In the second deal the Ducks made, they shipped off Wisniewski for a backup goaltender, but again, this deal didn’t work out well for either side. The Ducks had acquired Wisniewski from Columbus at the Trade Deadline, but after being a part of Anaheim’s defensive rotation to close out the season, he was scratched for every single playoff game. Khudobin had signed in Carolina as a free agent in the summer of 2013. He appeared in over 60 games with Carolina over the next two seasons, but his numbers saw a decline in his second season with the team.
At the start of last season, Anaheim had two starting goaltenders in John Gibson and Frederik Andersen. The plan was to have Gibson be the starter in San Diego and Andersen be the starter in Anaheim, with Khudobin backing up Andersen. However, Khudobin struggled as Anaheim’s backup, appearing in only 8 games by late November, posting a save percentage below .900 in half of those games and only playing a full game on five occasions. In late November, Andersen got sick and Gibson was called up. He played so well that when Andersen got healthy, the Ducks decided to keep both in Anaheim and placed Khudobin on waivers. He went unclaimed and was assigned to San Diego. Overall, he appeared in 31 games with the Gulls and went 19-8-1 and recorded a .921 save percentage and a goals against average of 2.46. It’s almost a certainty that the Ducks will not bring Khudobin back and a report from earlier in the season said that he was expected to sign in the KHL this summer.
Wisniewski lasted all of 47 seconds for Carolina before suffering a season ending injury in the first game of the season. Wisniewski is a tough competitor, but has had injury issues throughout his career and only played in more than 70 games twice in his career. He’s signed for one more season so Carolina could still get a useful year out of him before he becomes a free agent.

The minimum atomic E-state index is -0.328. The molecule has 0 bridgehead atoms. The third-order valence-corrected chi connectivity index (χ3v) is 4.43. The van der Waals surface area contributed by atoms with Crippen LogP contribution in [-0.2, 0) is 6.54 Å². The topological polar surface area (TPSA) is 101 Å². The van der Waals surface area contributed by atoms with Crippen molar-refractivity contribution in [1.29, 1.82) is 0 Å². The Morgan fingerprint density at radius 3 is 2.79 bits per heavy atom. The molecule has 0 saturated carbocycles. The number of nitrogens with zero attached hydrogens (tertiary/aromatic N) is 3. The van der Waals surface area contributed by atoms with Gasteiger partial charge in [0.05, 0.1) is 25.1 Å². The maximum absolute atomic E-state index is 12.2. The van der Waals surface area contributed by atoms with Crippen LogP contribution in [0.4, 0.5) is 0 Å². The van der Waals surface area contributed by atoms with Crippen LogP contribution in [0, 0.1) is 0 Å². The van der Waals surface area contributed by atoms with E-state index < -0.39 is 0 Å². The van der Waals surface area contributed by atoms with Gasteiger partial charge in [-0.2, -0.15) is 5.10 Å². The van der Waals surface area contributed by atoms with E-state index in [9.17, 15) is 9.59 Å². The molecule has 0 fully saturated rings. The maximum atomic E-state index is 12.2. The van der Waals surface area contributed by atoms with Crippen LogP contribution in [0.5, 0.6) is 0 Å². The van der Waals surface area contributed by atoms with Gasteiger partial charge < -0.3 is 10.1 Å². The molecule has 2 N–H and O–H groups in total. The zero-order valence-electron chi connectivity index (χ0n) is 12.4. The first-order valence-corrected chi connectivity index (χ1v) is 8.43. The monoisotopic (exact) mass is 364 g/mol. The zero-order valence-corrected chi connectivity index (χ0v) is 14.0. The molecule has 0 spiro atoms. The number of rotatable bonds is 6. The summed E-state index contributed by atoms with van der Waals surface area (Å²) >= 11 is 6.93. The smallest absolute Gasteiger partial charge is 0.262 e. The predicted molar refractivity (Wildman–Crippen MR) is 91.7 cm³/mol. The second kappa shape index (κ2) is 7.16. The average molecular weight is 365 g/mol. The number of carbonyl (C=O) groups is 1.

With Khudobin playing poorly in Anaheim and Wisniewski missing essentially the entire season with an injury, neither team can be particularly happy with the return. The best part for Anaheim was clearing cap space for this summer and beyond as they look to extend their restricted free agents.
Bob Murray usually does a pretty good job of getting equal value or better back in the trades he makes, but it’s safe to say that between these two trades and the Palmieri deal, the Ducks didn’t do a great job of trading at the draft last year. I understand why each deal was made at the time: Hagelin was going to fit in and become a great penalty killer, Khudobin was going to be their backup, and Palmieri didn’t fit in with their long term plans, but a year later, none of them have had an impact on the Ducks and the primary player the Ducks received in each deal has since departed the team in some fashion. Still, the Ducks were able to clear contract and cap space with these deals, something that will be very valuable for the Ducks going forward this summer.